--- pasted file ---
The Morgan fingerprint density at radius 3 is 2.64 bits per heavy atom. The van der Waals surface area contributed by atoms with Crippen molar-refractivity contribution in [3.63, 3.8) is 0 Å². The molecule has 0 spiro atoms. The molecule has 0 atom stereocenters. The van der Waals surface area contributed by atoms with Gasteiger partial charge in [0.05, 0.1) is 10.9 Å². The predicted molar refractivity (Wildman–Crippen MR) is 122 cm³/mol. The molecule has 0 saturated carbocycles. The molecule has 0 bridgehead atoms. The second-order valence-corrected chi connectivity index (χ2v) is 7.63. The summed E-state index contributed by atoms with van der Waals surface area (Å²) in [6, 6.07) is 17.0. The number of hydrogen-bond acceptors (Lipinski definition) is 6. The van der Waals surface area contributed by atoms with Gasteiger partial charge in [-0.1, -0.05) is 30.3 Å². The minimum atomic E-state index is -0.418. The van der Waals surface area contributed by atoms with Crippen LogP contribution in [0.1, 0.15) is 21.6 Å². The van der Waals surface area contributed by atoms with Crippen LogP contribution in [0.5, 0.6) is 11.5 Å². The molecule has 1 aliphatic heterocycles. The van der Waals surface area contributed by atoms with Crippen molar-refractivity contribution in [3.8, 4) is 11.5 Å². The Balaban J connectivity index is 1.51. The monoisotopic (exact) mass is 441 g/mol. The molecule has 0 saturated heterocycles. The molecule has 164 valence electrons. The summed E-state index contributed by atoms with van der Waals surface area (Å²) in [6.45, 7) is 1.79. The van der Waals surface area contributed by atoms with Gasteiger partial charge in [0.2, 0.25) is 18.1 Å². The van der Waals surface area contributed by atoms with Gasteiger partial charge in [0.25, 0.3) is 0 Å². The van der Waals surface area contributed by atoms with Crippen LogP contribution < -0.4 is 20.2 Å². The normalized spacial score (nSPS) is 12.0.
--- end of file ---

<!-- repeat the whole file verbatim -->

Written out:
The Morgan fingerprint density at radius 3 is 2.64 bits per heavy atom. The van der Waals surface area contributed by atoms with Crippen molar-refractivity contribution in [3.63, 3.8) is 0 Å². The molecule has 0 spiro atoms. The molecule has 0 atom stereocenters. The van der Waals surface area contributed by atoms with Gasteiger partial charge in [0.05, 0.1) is 10.9 Å². The predicted molar refractivity (Wildman–Crippen MR) is 122 cm³/mol. The molecule has 0 saturated carbocycles. The molecule has 0 bridgehead atoms. The second-order valence-corrected chi connectivity index (χ2v) is 7.63. The summed E-state index contributed by atoms with van der Waals surface area (Å²) in [6, 6.07) is 17.0. The number of hydrogen-bond acceptors (Lipinski definition) is 6. The van der Waals surface area contributed by atoms with Gasteiger partial charge in [-0.1, -0.05) is 30.3 Å². The minimum atomic E-state index is -0.418. The van der Waals surface area contributed by atoms with Crippen LogP contribution in [0.1, 0.15) is 21.6 Å². The van der Waals surface area contributed by atoms with Crippen LogP contribution in [0.5, 0.6) is 11.5 Å². The molecule has 1 aliphatic heterocycles. The van der Waals surface area contributed by atoms with Crippen molar-refractivity contribution in [3.8, 4) is 11.5 Å². The Balaban J connectivity index is 1.51. The monoisotopic (exact) mass is 441 g/mol. The molecule has 0 saturated heterocycles. The molecule has 164 valence electrons. The summed E-state index contributed by atoms with van der Waals surface area (Å²) in [6.45, 7) is 1.79. The van der Waals surface area contributed by atoms with Gasteiger partial charge in [0.2, 0.25) is 18.1 Å². The van der Waals surface area contributed by atoms with Gasteiger partial charge in [0.25, 0.3) is 0 Å². The van der Waals surface area contributed by atoms with Crippen LogP contribution < -0.4 is 20.2 Å². The normalized spacial score (nSPS) is 12.0.